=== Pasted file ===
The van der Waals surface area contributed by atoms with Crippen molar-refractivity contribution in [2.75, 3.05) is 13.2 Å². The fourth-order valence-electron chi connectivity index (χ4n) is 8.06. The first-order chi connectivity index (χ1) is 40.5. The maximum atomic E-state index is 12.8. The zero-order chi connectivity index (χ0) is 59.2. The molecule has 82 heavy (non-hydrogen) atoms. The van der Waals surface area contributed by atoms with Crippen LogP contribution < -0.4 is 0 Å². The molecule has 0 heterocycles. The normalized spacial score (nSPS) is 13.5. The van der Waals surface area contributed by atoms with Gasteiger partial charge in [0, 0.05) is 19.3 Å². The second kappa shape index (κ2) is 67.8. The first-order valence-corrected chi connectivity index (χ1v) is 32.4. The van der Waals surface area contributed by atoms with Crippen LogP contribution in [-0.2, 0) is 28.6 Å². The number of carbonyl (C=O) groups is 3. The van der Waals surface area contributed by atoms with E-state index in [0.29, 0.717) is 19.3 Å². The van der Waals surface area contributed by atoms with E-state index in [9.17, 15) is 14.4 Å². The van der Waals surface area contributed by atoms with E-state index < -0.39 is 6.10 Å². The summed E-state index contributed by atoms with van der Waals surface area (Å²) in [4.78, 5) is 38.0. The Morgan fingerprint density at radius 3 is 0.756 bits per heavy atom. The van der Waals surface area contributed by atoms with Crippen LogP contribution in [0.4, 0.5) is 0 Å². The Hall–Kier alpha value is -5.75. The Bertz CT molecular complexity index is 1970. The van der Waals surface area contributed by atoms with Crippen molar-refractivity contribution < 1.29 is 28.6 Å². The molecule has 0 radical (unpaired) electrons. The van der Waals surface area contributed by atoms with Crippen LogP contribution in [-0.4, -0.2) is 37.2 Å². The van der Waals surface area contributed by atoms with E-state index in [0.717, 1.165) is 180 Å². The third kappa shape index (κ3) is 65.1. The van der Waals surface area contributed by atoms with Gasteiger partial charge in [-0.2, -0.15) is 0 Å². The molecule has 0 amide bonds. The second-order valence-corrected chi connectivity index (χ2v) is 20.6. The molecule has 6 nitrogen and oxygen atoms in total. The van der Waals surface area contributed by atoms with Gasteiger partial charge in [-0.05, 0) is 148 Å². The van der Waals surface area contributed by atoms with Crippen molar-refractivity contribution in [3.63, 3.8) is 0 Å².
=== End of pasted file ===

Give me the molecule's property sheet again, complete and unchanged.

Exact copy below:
The van der Waals surface area contributed by atoms with Crippen molar-refractivity contribution in [2.75, 3.05) is 13.2 Å². The fourth-order valence-electron chi connectivity index (χ4n) is 8.06. The first-order chi connectivity index (χ1) is 40.5. The maximum atomic E-state index is 12.8. The zero-order chi connectivity index (χ0) is 59.2. The molecule has 82 heavy (non-hydrogen) atoms. The van der Waals surface area contributed by atoms with Crippen LogP contribution < -0.4 is 0 Å². The molecule has 0 heterocycles. The normalized spacial score (nSPS) is 13.5. The van der Waals surface area contributed by atoms with Gasteiger partial charge in [0, 0.05) is 19.3 Å². The second kappa shape index (κ2) is 67.8. The first-order valence-corrected chi connectivity index (χ1v) is 32.4. The van der Waals surface area contributed by atoms with Crippen LogP contribution in [-0.2, 0) is 28.6 Å². The number of carbonyl (C=O) groups is 3. The van der Waals surface area contributed by atoms with E-state index in [0.29, 0.717) is 19.3 Å². The van der Waals surface area contributed by atoms with E-state index in [9.17, 15) is 14.4 Å². The van der Waals surface area contributed by atoms with E-state index < -0.39 is 6.10 Å². The summed E-state index contributed by atoms with van der Waals surface area (Å²) in [4.78, 5) is 38.0. The Morgan fingerprint density at radius 3 is 0.756 bits per heavy atom. The van der Waals surface area contributed by atoms with Crippen LogP contribution in [0.4, 0.5) is 0 Å². The Hall–Kier alpha value is -5.75. The Bertz CT molecular complexity index is 1970. The van der Waals surface area contributed by atoms with Crippen molar-refractivity contribution < 1.29 is 28.6 Å². The molecule has 0 radical (unpaired) electrons. The van der Waals surface area contributed by atoms with Crippen LogP contribution in [-0.4, -0.2) is 37.2 Å². The van der Waals surface area contributed by atoms with E-state index in [0.717, 1.165) is 180 Å². The third kappa shape index (κ3) is 65.1. The van der Waals surface area contributed by atoms with Gasteiger partial charge in [-0.2, -0.15) is 0 Å². The molecule has 0 amide bonds. The second-order valence-corrected chi connectivity index (χ2v) is 20.6. The molecule has 6 nitrogen and oxygen atoms in total. The van der Waals surface area contributed by atoms with Gasteiger partial charge in [-0.05, 0) is 148 Å². The van der Waals surface area contributed by atoms with Crippen molar-refractivity contribution in [3.63, 3.8) is 0 Å².